Quotes are more accurate than estimates. An estimate will give you a rough idea of the cost before you finalise your plans and send them out for quotes.
Getting an estimate
An estimate is not a set price. An estimate is roughly how much the contractor thinks the job will cost, based on skill and past experience.
An estimate can be verbal or in writing — there's no legal difference between a written or verbal estimate. It's a best guess. The actual price may be more or less, but it is commonly expected that it should be within 10 to 15 percent of the final cost.
For bigger jobs, it is a good starting point while you plan. It will help you work out your overall budget.
You will need an estimate for:
- getting building consent
- applying for a loan
Once you get an estimate and decide to use that contractor, you should then get a proper quote in writing.
Using a quantity surveyor to get an estimate
A quantity surveyor is a person trained in costing construction jobs. They can work with you, your designer, engineer and builder to give you an accurate estimate of what the job might cost.
You might want to use a quantity surveyor if:
- you're only getting one quote, or
- you're managing the project yourself.
You can also get a quantity surveyor to do an estimate before you put the job out to tender. This gives you a benchmark to judge quotes against. You can give the builders who are tendering the quantity surveyor's estimates of materials and labour (but don't give them the estimated prices) so they have more information to use in putting together their estimate or quote.
Getting a quote
A quote is an offer to do a job for an exact price. Once you accept a quote, the contractor can’t charge you more than the agreed price unless you agree to extra work, or the scope of the job changes while it is underway. Legally, this is known as a variation to your contract.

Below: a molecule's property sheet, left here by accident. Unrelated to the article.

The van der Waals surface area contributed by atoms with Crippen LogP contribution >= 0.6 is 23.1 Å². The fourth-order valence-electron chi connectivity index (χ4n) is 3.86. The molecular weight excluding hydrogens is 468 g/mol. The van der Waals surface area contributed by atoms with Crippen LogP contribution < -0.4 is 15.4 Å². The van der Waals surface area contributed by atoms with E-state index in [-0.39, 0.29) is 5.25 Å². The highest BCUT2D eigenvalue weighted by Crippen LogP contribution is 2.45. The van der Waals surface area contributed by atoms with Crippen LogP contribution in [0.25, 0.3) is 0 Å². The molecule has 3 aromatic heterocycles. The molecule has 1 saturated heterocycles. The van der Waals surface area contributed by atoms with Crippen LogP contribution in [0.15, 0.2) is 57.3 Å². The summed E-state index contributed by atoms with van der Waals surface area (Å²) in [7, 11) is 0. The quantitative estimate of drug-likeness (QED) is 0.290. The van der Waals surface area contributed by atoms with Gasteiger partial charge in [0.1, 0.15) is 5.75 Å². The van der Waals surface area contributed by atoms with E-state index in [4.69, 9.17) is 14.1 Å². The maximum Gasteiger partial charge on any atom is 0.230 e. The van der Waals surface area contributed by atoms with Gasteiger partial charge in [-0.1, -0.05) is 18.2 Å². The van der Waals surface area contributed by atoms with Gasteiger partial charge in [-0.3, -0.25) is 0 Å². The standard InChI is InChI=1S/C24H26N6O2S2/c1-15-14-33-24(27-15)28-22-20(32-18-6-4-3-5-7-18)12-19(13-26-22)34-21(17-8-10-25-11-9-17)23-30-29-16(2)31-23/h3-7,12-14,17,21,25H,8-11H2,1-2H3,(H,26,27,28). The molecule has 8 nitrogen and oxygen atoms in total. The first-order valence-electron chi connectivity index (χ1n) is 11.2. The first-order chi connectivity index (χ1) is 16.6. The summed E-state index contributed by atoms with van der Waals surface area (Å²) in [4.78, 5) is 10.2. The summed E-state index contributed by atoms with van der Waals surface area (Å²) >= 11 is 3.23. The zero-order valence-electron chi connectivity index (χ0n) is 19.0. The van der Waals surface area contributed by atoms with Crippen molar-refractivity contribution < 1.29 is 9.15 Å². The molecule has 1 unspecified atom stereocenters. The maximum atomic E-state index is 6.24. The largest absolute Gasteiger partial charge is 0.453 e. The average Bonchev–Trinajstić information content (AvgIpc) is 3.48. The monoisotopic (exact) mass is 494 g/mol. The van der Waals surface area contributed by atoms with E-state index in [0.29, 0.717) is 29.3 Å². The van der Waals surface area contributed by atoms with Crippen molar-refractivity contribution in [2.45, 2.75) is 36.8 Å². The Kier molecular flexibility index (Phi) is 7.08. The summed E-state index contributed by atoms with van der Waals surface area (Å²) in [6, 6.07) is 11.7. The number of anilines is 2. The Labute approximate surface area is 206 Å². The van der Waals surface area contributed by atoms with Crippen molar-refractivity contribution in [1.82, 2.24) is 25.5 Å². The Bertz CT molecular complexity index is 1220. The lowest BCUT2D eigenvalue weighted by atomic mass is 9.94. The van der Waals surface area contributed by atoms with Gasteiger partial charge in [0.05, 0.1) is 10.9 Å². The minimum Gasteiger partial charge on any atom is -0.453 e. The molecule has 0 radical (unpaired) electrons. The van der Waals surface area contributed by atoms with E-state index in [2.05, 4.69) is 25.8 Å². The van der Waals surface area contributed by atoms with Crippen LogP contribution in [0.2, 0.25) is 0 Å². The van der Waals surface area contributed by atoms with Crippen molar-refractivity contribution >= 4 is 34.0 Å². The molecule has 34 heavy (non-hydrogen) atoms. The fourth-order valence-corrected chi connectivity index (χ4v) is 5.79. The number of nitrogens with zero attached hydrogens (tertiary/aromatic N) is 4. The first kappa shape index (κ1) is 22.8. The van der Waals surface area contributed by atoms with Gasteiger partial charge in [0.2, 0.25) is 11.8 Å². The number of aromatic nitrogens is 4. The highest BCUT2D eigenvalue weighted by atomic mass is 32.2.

If you can, get quotes from three businesses.
For each business, check:
- they're well established and have a history of doing the kind of work you need
- if they're a member of a trade association — this may give you a free and independent dispute resolution process to resolve problems, or extra warranties if the work is not done properly
- references from previous clients.
Even if you are only approaching one business, ask for a detailed quote or estimate in writing so you have a paper trail if anything goes wrong.
Provide as much information as possible. The more you give, the more accurate the quotes will be.
Give each business:
- all the detailed drawings and specifications of the work and the materials
- the construction details
- the location of the building site and position of the house on the site.
If you used a quantity surveyor, also provide their estimate for materials.
Ask for it in writing
Ask for a written quote or estimate.
You should specify:
- you want a breakdown of labour and material costs
- any dates you need work done by
- you want a response in writing
- whether you want a quote or an estimate
- the type of contract you plan to use (full, labour-only, or managed labour-only)
- you won't necessarily pick the cheapest tender, but will also consider things like reputation and qualifications.
Tell each business that you're getting others to tender – it is not only fair, but means they are more likely to give you a competitive quote.
Read more about Building contracts
Check for fees
Check if the business charges a fee to prepare a quote. They have to tell you beforehand if they do, but you can always ask to be sure.
Tenders and quotes(external link) – Building Performance